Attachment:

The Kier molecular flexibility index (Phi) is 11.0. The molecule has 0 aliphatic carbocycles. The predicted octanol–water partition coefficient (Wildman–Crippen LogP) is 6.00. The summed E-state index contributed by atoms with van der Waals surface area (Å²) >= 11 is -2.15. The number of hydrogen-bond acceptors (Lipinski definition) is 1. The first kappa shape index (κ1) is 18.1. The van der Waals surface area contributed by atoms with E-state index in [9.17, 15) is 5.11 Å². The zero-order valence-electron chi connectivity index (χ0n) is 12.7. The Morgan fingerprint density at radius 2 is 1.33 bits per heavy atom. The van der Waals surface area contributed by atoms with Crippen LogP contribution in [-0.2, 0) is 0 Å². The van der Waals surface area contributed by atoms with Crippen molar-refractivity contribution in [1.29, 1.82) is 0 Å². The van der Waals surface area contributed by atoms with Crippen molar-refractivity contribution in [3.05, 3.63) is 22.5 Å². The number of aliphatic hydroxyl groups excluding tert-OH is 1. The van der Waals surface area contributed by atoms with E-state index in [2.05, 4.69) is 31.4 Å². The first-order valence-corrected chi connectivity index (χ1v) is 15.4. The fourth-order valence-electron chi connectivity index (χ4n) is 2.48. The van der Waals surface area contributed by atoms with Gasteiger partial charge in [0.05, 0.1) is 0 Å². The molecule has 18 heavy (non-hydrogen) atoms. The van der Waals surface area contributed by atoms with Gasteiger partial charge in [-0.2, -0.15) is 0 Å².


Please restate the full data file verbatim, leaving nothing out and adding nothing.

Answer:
The Kier molecular flexibility index (Phi) is 11.0. The molecule has 0 aliphatic carbocycles. The predicted octanol–water partition coefficient (Wildman–Crippen LogP) is 6.00. The summed E-state index contributed by atoms with van der Waals surface area (Å²) >= 11 is -2.15. The number of hydrogen-bond acceptors (Lipinski definition) is 1. The first kappa shape index (κ1) is 18.1. The van der Waals surface area contributed by atoms with E-state index in [9.17, 15) is 5.11 Å². The zero-order valence-electron chi connectivity index (χ0n) is 12.7. The Morgan fingerprint density at radius 2 is 1.33 bits per heavy atom. The van der Waals surface area contributed by atoms with Crippen LogP contribution in [-0.2, 0) is 0 Å². The van der Waals surface area contributed by atoms with Crippen molar-refractivity contribution in [1.29, 1.82) is 0 Å². The van der Waals surface area contributed by atoms with Crippen molar-refractivity contribution in [3.05, 3.63) is 22.5 Å². The number of aliphatic hydroxyl groups excluding tert-OH is 1. The van der Waals surface area contributed by atoms with E-state index in [2.05, 4.69) is 31.4 Å². The first-order valence-corrected chi connectivity index (χ1v) is 15.4. The fourth-order valence-electron chi connectivity index (χ4n) is 2.48. The van der Waals surface area contributed by atoms with Gasteiger partial charge in [0.05, 0.1) is 0 Å². The molecule has 18 heavy (non-hydrogen) atoms. The van der Waals surface area contributed by atoms with Gasteiger partial charge in [-0.2, -0.15) is 0 Å².